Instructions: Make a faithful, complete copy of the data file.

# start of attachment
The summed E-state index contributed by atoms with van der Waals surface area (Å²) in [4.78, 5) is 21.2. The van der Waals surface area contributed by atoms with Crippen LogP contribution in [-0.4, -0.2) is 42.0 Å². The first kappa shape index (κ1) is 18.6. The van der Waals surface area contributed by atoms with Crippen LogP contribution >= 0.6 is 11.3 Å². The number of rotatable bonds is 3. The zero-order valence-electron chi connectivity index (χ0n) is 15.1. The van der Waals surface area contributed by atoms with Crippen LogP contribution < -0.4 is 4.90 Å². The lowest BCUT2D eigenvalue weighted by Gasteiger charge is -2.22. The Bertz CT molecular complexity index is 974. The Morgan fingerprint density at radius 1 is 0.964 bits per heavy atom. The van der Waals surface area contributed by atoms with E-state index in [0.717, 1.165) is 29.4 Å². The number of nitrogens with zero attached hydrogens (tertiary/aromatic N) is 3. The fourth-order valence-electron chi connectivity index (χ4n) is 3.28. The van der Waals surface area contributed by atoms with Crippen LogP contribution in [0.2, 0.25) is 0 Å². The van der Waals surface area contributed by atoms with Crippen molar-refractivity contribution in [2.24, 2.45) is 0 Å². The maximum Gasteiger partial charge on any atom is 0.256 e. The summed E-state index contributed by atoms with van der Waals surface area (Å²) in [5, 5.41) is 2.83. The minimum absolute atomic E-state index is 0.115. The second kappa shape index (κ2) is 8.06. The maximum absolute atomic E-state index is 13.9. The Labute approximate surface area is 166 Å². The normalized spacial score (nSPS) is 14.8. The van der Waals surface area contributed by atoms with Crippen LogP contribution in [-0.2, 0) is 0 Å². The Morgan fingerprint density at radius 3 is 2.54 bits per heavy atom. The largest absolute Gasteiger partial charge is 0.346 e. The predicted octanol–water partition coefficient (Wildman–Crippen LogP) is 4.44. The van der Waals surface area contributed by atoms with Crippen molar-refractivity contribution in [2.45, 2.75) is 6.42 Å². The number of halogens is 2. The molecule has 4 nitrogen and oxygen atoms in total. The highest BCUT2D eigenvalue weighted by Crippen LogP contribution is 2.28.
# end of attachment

The summed E-state index contributed by atoms with van der Waals surface area (Å²) in [4.78, 5) is 21.2. The van der Waals surface area contributed by atoms with Crippen LogP contribution in [-0.4, -0.2) is 42.0 Å². The first kappa shape index (κ1) is 18.6. The van der Waals surface area contributed by atoms with Crippen LogP contribution >= 0.6 is 11.3 Å². The number of rotatable bonds is 3. The zero-order valence-electron chi connectivity index (χ0n) is 15.1. The van der Waals surface area contributed by atoms with Crippen LogP contribution < -0.4 is 4.90 Å². The lowest BCUT2D eigenvalue weighted by Gasteiger charge is -2.22. The Bertz CT molecular complexity index is 974. The Morgan fingerprint density at radius 1 is 0.964 bits per heavy atom. The van der Waals surface area contributed by atoms with E-state index in [0.717, 1.165) is 29.4 Å². The number of nitrogens with zero attached hydrogens (tertiary/aromatic N) is 3. The fourth-order valence-electron chi connectivity index (χ4n) is 3.28. The van der Waals surface area contributed by atoms with Crippen LogP contribution in [0.2, 0.25) is 0 Å². The van der Waals surface area contributed by atoms with Crippen molar-refractivity contribution in [2.24, 2.45) is 0 Å². The maximum Gasteiger partial charge on any atom is 0.256 e. The summed E-state index contributed by atoms with van der Waals surface area (Å²) in [5, 5.41) is 2.83. The minimum absolute atomic E-state index is 0.115. The second kappa shape index (κ2) is 8.06. The maximum absolute atomic E-state index is 13.9. The Labute approximate surface area is 166 Å². The normalized spacial score (nSPS) is 14.8. The van der Waals surface area contributed by atoms with Crippen LogP contribution in [-0.2, 0) is 0 Å². The Morgan fingerprint density at radius 3 is 2.54 bits per heavy atom. The largest absolute Gasteiger partial charge is 0.346 e. The predicted octanol–water partition coefficient (Wildman–Crippen LogP) is 4.44. The van der Waals surface area contributed by atoms with Crippen molar-refractivity contribution in [2.45, 2.75) is 6.42 Å². The number of halogens is 2. The molecule has 4 nitrogen and oxygen atoms in total. The highest BCUT2D eigenvalue weighted by Crippen LogP contribution is 2.28.